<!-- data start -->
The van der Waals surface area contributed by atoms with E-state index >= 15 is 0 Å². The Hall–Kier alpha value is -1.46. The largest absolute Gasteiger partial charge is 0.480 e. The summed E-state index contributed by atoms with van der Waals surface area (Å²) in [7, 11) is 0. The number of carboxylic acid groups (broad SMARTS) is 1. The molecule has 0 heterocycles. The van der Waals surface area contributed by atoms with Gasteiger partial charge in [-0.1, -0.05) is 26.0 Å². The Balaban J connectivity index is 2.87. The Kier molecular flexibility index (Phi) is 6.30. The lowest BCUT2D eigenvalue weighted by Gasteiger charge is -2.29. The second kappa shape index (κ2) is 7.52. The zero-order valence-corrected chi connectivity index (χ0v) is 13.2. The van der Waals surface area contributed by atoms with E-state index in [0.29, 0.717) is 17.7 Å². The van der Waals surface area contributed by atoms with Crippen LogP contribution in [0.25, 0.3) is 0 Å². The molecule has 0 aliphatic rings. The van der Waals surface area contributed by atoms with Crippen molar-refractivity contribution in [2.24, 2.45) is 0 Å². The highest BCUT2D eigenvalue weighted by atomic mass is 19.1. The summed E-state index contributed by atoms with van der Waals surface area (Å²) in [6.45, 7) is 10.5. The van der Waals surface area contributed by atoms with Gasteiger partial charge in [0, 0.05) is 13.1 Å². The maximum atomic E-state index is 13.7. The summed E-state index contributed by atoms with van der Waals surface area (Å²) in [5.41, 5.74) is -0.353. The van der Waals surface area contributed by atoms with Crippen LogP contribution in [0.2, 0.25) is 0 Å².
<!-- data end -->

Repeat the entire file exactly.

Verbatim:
The van der Waals surface area contributed by atoms with E-state index >= 15 is 0 Å². The Hall–Kier alpha value is -1.46. The largest absolute Gasteiger partial charge is 0.480 e. The summed E-state index contributed by atoms with van der Waals surface area (Å²) in [7, 11) is 0. The number of carboxylic acid groups (broad SMARTS) is 1. The molecule has 0 heterocycles. The van der Waals surface area contributed by atoms with Gasteiger partial charge in [-0.1, -0.05) is 26.0 Å². The Balaban J connectivity index is 2.87. The Kier molecular flexibility index (Phi) is 6.30. The lowest BCUT2D eigenvalue weighted by Gasteiger charge is -2.29. The second kappa shape index (κ2) is 7.52. The zero-order valence-corrected chi connectivity index (χ0v) is 13.2. The van der Waals surface area contributed by atoms with E-state index in [0.29, 0.717) is 17.7 Å². The van der Waals surface area contributed by atoms with Crippen LogP contribution in [0.25, 0.3) is 0 Å². The molecule has 0 aliphatic rings. The van der Waals surface area contributed by atoms with Crippen molar-refractivity contribution in [2.24, 2.45) is 0 Å². The highest BCUT2D eigenvalue weighted by atomic mass is 19.1. The summed E-state index contributed by atoms with van der Waals surface area (Å²) in [6.45, 7) is 10.5. The van der Waals surface area contributed by atoms with Gasteiger partial charge in [0, 0.05) is 13.1 Å². The maximum atomic E-state index is 13.7. The summed E-state index contributed by atoms with van der Waals surface area (Å²) in [5.41, 5.74) is -0.353. The van der Waals surface area contributed by atoms with Crippen LogP contribution in [0.2, 0.25) is 0 Å².